MANILA, Philippines – Up until Tuesday, just as 13 members of the Supreme Court were about to make a final deliberation on the fate of Sandiganbayan Justice Gregory Ong, the odds were still slightly in favor of the magistrate who, at one time, aspired to be a member of the High Tribunal.
Just before they sat down for their en banc deliberation, the Court was still evenly split down the line on what penalty to impose. Six wanted to sustain retired SC Justice Angelina Sandoval-Gutierrez’ recommendation of dismissal and another 6 wanted only to impose the lighter penalty of suspension. (READ: SC dismisses anti-graft court justice linked to Napoles)
Gutierrez began the probe on Ong in January 2014 and submitted her report to the en banc as early as May. She recommended Ong’s dismissal after finding evidence of gross misconduct, dishonesty, and impropriety resulting from his association with Napoles.
One justice wanted the case reinvestigated, which would have been a good sign for the embattled anti-graft justice.
Two justices – Teresita Leonardo-de Castro and Diosdado Peralta – had earlier recused from participating in Ong’s case because he was a former colleague of theirs in the anti-graft court.
That the Court could not arrive at a majority decision on Ong’s case, and even postponing voting several times, reflected the division in the justices’ respective positions.
When the vote was counted, 8 magistrates voted for dismissal. They were Chief Justice Maria Lourdes Sereno, and Justices Antonio Carpio, Arturo Brion, Martin Villarama Jr, Estela Perlas-Bernabe, Marvic Leonen, Mariano del Castilo and Francis Jardeleza.
The dissenting 5 who voted for suspension were Justices Presbitero Velasco, Lucas Bersamin, Jose Perez, Jose Mendoza, and Bienvenido Reyes.
Who were the two justices who delivered the final blow to Ong? They were Justices Jardeleza and Del Castillo.
Revert to Gutierrez
Considered a swing vote, the newly-appointed Jardeleza had wanted the case returned to Gutierrez to determine whether Ong actually received bribes from Napoles as alleged by pork barrel principal whistleblower Benhur Luy.
Luy had claimed that Ong was Napoles’ contact in the Sandiganbayan and was the key behind the tempered ruling on the Marines’ Kevlar helmet case where Napoles was also dragged.
Based on Jardeleza’s position before Tuesday’s vote, he was still unconvinced that Ong was guilty as charged.
Del Castillo, for his part, was perceived to be with the group favoring mere suspension for Ong, but had not yet made up his mind. But like Jardeleza, he voted with the majority.
A court insider told Rappler it was Villarama who argued for dismissal while Bersamin took up the cudgels for Ong. After the deliberation and just before the voting, it was still anybody’s guess which side would prevail.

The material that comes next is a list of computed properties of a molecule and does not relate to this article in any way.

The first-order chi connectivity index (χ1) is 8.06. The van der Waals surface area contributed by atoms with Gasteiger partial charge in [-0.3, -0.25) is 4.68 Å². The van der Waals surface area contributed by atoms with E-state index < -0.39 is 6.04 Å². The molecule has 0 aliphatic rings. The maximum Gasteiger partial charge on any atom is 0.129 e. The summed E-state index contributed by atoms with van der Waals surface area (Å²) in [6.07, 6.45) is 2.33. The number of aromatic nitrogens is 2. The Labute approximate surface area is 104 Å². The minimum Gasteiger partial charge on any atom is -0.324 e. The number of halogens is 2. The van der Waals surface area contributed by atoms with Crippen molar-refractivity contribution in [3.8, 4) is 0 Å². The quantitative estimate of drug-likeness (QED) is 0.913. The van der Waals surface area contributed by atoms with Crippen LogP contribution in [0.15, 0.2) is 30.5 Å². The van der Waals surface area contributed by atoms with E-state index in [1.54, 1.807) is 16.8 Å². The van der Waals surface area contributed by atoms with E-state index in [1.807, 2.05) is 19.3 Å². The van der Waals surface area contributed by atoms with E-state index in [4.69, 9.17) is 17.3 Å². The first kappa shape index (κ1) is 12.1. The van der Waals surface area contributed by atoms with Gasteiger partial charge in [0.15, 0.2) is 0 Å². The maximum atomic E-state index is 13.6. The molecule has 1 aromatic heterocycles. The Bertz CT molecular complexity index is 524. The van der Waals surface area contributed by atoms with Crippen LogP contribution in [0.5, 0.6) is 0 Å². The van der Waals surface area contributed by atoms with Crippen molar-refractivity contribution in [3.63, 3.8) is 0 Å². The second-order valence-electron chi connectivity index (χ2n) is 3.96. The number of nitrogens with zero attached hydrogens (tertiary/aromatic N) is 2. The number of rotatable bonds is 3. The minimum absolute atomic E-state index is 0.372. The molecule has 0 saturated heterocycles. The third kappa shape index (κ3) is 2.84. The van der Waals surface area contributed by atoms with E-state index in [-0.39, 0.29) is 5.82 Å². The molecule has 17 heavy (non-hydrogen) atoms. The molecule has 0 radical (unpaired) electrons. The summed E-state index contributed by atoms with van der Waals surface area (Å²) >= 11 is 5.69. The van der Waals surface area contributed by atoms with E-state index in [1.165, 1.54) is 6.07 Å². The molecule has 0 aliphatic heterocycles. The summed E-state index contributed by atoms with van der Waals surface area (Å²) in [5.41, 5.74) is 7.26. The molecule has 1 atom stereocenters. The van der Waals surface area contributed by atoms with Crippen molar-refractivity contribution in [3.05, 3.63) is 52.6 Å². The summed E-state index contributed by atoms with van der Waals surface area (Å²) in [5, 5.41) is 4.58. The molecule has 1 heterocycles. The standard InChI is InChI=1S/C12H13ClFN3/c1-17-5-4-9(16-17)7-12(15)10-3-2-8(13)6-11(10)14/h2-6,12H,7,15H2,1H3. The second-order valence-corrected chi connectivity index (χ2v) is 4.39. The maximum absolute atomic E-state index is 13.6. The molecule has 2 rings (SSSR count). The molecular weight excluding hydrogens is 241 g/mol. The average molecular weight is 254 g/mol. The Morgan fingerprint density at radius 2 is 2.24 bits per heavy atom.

In the end, Del Castillo and Jardeleza voted for Ong’s dismissal.
Last minute bargaining
What could have prompted the change of position for Del Castillo and Jardeleza to tilt balance against Ong?
Ong had reportedly sought to negotiate a graceful exit based on his own terms, which, according to a Sandiganbayan justice, was “ill-advised.”
Ong wrote a letter to the SC offering to resign provided he “be cleared” first. He also told the Court he would hang his robe ahead of his retirement. Ong is set to retire in May 2023.
“It was a conditional resignation where he was not in a position to negotiate,” commented the Sandiganbayan justice. In the first place, there is no question that Ong is guilty of violating the code of conduct for judicial officials and what was being deliberated on was what penalty to impose.
As early as December 2013, Ong had been advised to make a graceful exit from the Sandiganbayan after reports surfaced about his links with Napoles. Another colleague in the anti-graft court, however, who is a close friend of Ong, advised him “to fight it out.”
It was Ong’s letter, which implies admission of guilt, that gave Chief Justice Sereno additional ground to convince Del Castillo and perhaps, Jardeleza, to vote for his dismissal, the source said.
Victory for judiciary
Sought for comment, Gutierrez said the SC move “is a victory to the entire judiciary” in terms of efforts to clean up.
“It should serve as a reminder to members of the judiciary that we have limitations, that we have to observe the canons of legal ethics,” Gutierrez said.
The campaign against corruption in the judiciary should not stop with Ong, she added.
A member of the anti-graft court however sees Ong’s dismissal as another black-eye for the Court. “By presumption, it casts doubt on the integrity of the other members of the Sandiganbayan,” the magistrate said.
Ong, an appointee of former president Joseph Estrada, is the first Sandiganbayan justice ordered dismissed by the High Court.
This is not the first time that the Court dismissed a high-ranking member. In 2008, Court of Appeals Justice Vicente Roxas was removed from office following the bribery scandal on the GSIS-Meralco row. – Rappler.com
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